Because Barack Obama is more popular than his policy proposals — especially, it seems, his health care reform plan — Schneider sees his campaign as more about him than it is about his policy. The strategy, Schneider says, is simple: "The more it's about him, the more he's likely to win."
I have always found Schneider to be reasonable and logical. He comprehends the underlying factors that drive voter behavior. Any political strategist who blithely dismisses Schneider's conclusions should be fired immediately.
"The president is more popular than his health care initiative. That explains why he is putting himself on the line to rally public support. Republicans are playing into his hands by making it all about him. Sen. Jim DeMint, R–S.C., told Politico, 'If we're able to stop Obama on this, it will be his Waterloo. It will break him.' William Kristol, editor of The Weekly Standard, urged Republicans to 'go for the kill.' "
Politicians in both parties play P.R. games, but I can't help wondering if Republicans are smelling blood in the water on this one.
Schneider acknowledges that Obama's approval numbers are down. The polls are virtually unanimous on that, based on the results of surveys that were conducted in the last week and a half of July:
- Gallup — 56% approve, 38% disapprove.
- Rasmussen — 50% approve, 49% disapprove.
- TIME — 56% approve, 38% disapprove.
- CBS News/New York Times — 58% approve, 30% disapprove.
- NBC News/Wall Street Journal — 53% approve, 40% disapprove.
- Pew Research Center — 54% approve, 34% disapprove.
- NPR — 53% approve, 42% disapprove.
- FOX News — 54% approve, 38% disapprove.
So now Obama is putting what remains of his popularity — his political capital — on the line for health care reform. Schneider reports that polls show a solid majority of Americans in favor of health care reform, but less than half believe achieving it is as urgent as Obama says it is.
"Obama's urgency is being driven by politics," Schneider writes. "A president is best positioned to get big things done, such as health care reform, during his first year in office. That is when he is most likely to enjoy the people's goodwill. They voted for change."
Then Schneider makes the kind of observation that perhaps only someone who spends his life trying to read between the lines of surveys can make. "The president's job–approval number is the Dow Jones industrial average of Washington. When it's high, he has clout. When his numbers drop, he loses power. The decline in the president's ratings is a message: He has to act now, before his numbers drop any further."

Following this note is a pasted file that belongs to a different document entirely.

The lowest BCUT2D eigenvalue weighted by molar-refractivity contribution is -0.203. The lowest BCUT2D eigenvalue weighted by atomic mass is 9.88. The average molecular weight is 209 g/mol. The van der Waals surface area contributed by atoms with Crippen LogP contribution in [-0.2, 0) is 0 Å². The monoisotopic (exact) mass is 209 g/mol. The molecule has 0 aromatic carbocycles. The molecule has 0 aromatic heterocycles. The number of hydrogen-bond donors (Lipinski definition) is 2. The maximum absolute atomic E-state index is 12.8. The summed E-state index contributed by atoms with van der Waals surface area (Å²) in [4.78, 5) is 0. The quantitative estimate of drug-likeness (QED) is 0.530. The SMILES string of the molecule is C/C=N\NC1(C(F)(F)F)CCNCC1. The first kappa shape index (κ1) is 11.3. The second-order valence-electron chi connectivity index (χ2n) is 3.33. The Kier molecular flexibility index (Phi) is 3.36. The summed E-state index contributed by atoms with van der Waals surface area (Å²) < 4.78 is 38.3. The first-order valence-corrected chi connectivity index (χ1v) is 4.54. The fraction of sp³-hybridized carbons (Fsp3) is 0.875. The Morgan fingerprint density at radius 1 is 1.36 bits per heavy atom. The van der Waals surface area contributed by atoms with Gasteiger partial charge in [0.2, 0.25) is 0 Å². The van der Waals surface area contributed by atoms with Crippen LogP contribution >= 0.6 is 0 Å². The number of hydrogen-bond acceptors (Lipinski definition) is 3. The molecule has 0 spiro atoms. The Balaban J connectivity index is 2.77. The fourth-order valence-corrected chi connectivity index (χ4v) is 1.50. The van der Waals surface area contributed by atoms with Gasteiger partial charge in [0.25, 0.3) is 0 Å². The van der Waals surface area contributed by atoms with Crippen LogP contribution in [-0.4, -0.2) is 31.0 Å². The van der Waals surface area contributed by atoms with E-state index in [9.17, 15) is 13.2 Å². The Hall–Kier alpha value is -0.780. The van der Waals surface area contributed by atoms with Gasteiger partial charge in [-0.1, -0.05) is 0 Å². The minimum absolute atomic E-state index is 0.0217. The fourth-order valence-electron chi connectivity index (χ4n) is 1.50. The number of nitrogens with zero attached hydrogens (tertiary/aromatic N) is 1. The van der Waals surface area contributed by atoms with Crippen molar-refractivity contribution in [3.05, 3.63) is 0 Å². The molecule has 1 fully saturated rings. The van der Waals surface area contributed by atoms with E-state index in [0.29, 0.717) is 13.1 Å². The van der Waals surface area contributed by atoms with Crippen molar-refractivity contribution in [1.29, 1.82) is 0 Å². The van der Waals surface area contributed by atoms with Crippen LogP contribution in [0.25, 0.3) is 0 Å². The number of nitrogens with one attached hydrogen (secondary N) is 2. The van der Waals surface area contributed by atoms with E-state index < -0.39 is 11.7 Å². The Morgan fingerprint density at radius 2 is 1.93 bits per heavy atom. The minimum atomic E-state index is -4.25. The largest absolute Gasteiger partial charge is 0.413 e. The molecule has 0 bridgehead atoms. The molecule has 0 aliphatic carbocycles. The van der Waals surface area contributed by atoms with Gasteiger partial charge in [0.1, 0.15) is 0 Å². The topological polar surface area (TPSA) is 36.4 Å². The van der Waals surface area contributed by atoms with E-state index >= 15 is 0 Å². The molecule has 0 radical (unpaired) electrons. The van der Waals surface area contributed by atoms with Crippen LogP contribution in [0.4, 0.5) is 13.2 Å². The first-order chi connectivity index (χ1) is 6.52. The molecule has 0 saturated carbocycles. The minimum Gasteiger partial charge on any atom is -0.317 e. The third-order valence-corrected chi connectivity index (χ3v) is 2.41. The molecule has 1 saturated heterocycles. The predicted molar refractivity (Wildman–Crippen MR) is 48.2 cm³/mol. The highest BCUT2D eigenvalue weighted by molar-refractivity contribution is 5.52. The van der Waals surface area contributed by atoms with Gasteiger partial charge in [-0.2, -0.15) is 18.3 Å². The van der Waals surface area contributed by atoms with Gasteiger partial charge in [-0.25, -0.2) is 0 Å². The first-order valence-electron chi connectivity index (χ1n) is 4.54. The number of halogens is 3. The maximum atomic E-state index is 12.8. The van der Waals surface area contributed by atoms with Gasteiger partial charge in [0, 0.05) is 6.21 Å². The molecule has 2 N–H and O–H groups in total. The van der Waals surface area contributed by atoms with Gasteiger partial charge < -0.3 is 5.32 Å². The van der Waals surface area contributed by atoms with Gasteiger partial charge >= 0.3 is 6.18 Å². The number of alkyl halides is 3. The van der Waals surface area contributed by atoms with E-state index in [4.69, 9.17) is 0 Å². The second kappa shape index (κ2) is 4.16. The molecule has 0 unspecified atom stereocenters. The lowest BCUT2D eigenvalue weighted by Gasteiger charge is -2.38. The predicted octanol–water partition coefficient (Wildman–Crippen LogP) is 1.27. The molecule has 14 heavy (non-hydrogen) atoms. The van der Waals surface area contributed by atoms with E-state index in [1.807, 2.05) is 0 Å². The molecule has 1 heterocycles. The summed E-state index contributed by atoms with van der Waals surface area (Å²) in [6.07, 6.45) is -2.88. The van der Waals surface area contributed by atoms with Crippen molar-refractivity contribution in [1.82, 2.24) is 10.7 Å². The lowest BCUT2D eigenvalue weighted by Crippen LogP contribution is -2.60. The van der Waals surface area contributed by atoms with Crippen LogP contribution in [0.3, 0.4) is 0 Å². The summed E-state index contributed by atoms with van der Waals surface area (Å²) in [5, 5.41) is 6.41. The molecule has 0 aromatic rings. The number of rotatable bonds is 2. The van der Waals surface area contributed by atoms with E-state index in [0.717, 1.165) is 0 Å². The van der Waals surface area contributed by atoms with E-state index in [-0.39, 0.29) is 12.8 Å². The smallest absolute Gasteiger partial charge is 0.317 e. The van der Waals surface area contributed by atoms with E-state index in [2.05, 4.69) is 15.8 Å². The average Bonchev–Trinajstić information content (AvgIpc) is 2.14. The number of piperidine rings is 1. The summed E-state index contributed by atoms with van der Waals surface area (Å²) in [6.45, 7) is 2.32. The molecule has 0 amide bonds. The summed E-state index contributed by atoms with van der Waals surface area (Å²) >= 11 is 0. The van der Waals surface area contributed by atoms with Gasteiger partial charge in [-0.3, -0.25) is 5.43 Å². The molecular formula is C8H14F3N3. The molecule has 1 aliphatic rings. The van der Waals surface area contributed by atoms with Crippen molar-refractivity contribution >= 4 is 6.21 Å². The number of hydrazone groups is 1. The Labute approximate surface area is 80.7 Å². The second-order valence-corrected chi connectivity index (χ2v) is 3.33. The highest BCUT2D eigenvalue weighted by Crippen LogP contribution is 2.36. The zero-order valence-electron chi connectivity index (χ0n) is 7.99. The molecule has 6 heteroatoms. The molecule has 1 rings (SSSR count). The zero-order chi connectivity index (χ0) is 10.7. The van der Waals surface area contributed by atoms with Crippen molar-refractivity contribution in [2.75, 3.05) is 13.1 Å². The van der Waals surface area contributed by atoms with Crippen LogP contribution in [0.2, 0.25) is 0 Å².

Continuing the stock market analogy, wouldn't it make sense to suggest that, if a president gambles his personal popularity on legislative proposals that are not as popular as he is yet he is victorious, he will earn dividends and, if he is not successful, he will experience a loss?
Of course, that depends on how the public perceives the victory. Suppose Obama keeps enough Congressional Democrats on his side to push through health care reform this year — but the public thinks it was done too hastily? What will that do to Obama's approval ratings?
And how will it play in next year's midterm elections? Many members of Congress who must face the voters in 2010 may feel inclined to vote one way on the legislation but ultimately vote the other way because of the perceived public sentiment in his/her district or state.
I remember what happened the last time a president tried to reform health care. It is a different time, of course, and the obstacles that the Republicans must overcome are greater than they were in 1994. But if the Republicans in Congress even come close to doing to Obama what they did to Bill Clinton, Obama will — at the very least — lose his filibuster–proof majority in the Senate.
And then, even if they remain the minority party, the Republicans can thwart Obama's ambitious agenda.
Personally, I would prefer to see Obama spending his political capital on innovative policies that will emphasize job creation. That is the only way to turn the economy around — putting millions of unemployed Americans back to work, paying taxes and infusing the economy with their wages.
I'm not an economist, but one of the lessons I have learned in life is that consumer spending lubricates the economic engine.
Those who are unemployed are trying to find ways to preserve their modest benefits. And those who are still employed are trying to preserve their money in case their luck runs out.
Health care reform is not the top priority for Americans today. Trying to make it the top priority may cost Obama more of his personal support than he is prepared to give up at this early stage of his term in office.
When the economy is showing signs of life again, that is the time to press for something like health care reform.